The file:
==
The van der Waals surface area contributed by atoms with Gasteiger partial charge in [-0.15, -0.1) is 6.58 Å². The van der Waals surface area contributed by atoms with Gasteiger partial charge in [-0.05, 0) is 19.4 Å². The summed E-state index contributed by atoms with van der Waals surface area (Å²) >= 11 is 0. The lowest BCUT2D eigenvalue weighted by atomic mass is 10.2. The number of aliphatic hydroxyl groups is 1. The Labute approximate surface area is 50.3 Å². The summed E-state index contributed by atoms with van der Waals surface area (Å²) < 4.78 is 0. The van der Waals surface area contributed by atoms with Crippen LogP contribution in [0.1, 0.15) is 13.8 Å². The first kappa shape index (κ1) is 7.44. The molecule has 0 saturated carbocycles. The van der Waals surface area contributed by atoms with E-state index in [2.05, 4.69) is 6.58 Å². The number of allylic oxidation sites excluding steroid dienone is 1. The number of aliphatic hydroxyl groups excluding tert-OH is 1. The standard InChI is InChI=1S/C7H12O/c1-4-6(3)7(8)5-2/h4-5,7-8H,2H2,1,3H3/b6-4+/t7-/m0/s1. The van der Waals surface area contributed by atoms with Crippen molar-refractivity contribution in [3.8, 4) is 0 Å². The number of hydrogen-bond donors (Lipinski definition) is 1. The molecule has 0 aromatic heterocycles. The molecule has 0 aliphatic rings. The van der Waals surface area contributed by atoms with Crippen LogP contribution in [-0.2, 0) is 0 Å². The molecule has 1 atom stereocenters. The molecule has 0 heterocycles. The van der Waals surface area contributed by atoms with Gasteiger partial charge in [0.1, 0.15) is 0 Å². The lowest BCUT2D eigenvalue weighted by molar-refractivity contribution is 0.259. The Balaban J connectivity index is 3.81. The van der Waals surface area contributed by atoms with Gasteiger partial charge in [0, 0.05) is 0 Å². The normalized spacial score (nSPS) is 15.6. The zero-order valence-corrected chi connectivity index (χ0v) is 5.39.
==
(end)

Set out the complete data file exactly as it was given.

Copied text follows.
The van der Waals surface area contributed by atoms with Gasteiger partial charge in [-0.15, -0.1) is 6.58 Å². The van der Waals surface area contributed by atoms with Gasteiger partial charge in [-0.05, 0) is 19.4 Å². The summed E-state index contributed by atoms with van der Waals surface area (Å²) >= 11 is 0. The lowest BCUT2D eigenvalue weighted by atomic mass is 10.2. The number of aliphatic hydroxyl groups is 1. The Labute approximate surface area is 50.3 Å². The summed E-state index contributed by atoms with van der Waals surface area (Å²) < 4.78 is 0. The van der Waals surface area contributed by atoms with Crippen LogP contribution in [0.1, 0.15) is 13.8 Å². The first kappa shape index (κ1) is 7.44. The molecule has 0 saturated carbocycles. The van der Waals surface area contributed by atoms with E-state index in [2.05, 4.69) is 6.58 Å². The number of allylic oxidation sites excluding steroid dienone is 1. The number of aliphatic hydroxyl groups excluding tert-OH is 1. The standard InChI is InChI=1S/C7H12O/c1-4-6(3)7(8)5-2/h4-5,7-8H,2H2,1,3H3/b6-4+/t7-/m0/s1. The van der Waals surface area contributed by atoms with Crippen molar-refractivity contribution in [3.8, 4) is 0 Å². The number of hydrogen-bond donors (Lipinski definition) is 1. The molecule has 0 aromatic heterocycles. The molecule has 0 aliphatic rings. The van der Waals surface area contributed by atoms with Crippen LogP contribution in [-0.2, 0) is 0 Å². The molecule has 1 atom stereocenters. The molecule has 0 heterocycles. The van der Waals surface area contributed by atoms with Gasteiger partial charge in [0.1, 0.15) is 0 Å². The lowest BCUT2D eigenvalue weighted by molar-refractivity contribution is 0.259. The Balaban J connectivity index is 3.81. The van der Waals surface area contributed by atoms with Gasteiger partial charge in [0, 0.05) is 0 Å². The normalized spacial score (nSPS) is 15.6. The zero-order valence-corrected chi connectivity index (χ0v) is 5.39.